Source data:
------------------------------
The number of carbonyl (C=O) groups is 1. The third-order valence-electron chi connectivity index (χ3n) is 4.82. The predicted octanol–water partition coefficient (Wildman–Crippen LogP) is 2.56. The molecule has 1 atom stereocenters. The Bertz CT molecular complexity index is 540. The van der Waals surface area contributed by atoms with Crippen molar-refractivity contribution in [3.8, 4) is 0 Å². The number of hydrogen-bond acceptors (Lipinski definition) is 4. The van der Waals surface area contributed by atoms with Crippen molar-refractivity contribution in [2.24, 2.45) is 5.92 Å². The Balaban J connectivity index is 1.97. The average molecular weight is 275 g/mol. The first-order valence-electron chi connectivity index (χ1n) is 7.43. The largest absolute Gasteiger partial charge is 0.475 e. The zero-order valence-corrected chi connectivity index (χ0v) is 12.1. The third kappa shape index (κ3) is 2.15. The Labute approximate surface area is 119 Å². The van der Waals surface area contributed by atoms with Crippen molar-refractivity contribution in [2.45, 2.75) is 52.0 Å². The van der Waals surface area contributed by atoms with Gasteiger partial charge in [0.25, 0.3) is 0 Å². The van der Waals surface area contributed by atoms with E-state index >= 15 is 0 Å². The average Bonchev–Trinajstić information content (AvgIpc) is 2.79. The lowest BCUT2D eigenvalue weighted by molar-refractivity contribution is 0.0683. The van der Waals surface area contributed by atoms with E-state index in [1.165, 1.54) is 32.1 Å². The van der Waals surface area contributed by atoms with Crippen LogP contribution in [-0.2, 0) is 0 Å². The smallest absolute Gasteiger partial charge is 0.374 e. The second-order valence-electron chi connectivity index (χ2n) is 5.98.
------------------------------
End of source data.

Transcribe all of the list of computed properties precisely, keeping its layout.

The number of carbonyl (C=O) groups is 1. The third-order valence-electron chi connectivity index (χ3n) is 4.82. The predicted octanol–water partition coefficient (Wildman–Crippen LogP) is 2.56. The molecule has 1 atom stereocenters. The Bertz CT molecular complexity index is 540. The van der Waals surface area contributed by atoms with Crippen molar-refractivity contribution in [3.8, 4) is 0 Å². The number of hydrogen-bond acceptors (Lipinski definition) is 4. The van der Waals surface area contributed by atoms with Crippen molar-refractivity contribution in [2.24, 2.45) is 5.92 Å². The Balaban J connectivity index is 1.97. The average molecular weight is 275 g/mol. The first-order valence-electron chi connectivity index (χ1n) is 7.43. The largest absolute Gasteiger partial charge is 0.475 e. The zero-order valence-corrected chi connectivity index (χ0v) is 12.1. The third kappa shape index (κ3) is 2.15. The Labute approximate surface area is 119 Å². The van der Waals surface area contributed by atoms with Crippen molar-refractivity contribution in [2.45, 2.75) is 52.0 Å². The van der Waals surface area contributed by atoms with Gasteiger partial charge in [0.25, 0.3) is 0 Å². The van der Waals surface area contributed by atoms with E-state index >= 15 is 0 Å². The average Bonchev–Trinajstić information content (AvgIpc) is 2.79. The lowest BCUT2D eigenvalue weighted by molar-refractivity contribution is 0.0683. The van der Waals surface area contributed by atoms with E-state index in [1.165, 1.54) is 32.1 Å². The van der Waals surface area contributed by atoms with Crippen LogP contribution in [-0.2, 0) is 0 Å². The smallest absolute Gasteiger partial charge is 0.374 e. The second-order valence-electron chi connectivity index (χ2n) is 5.98.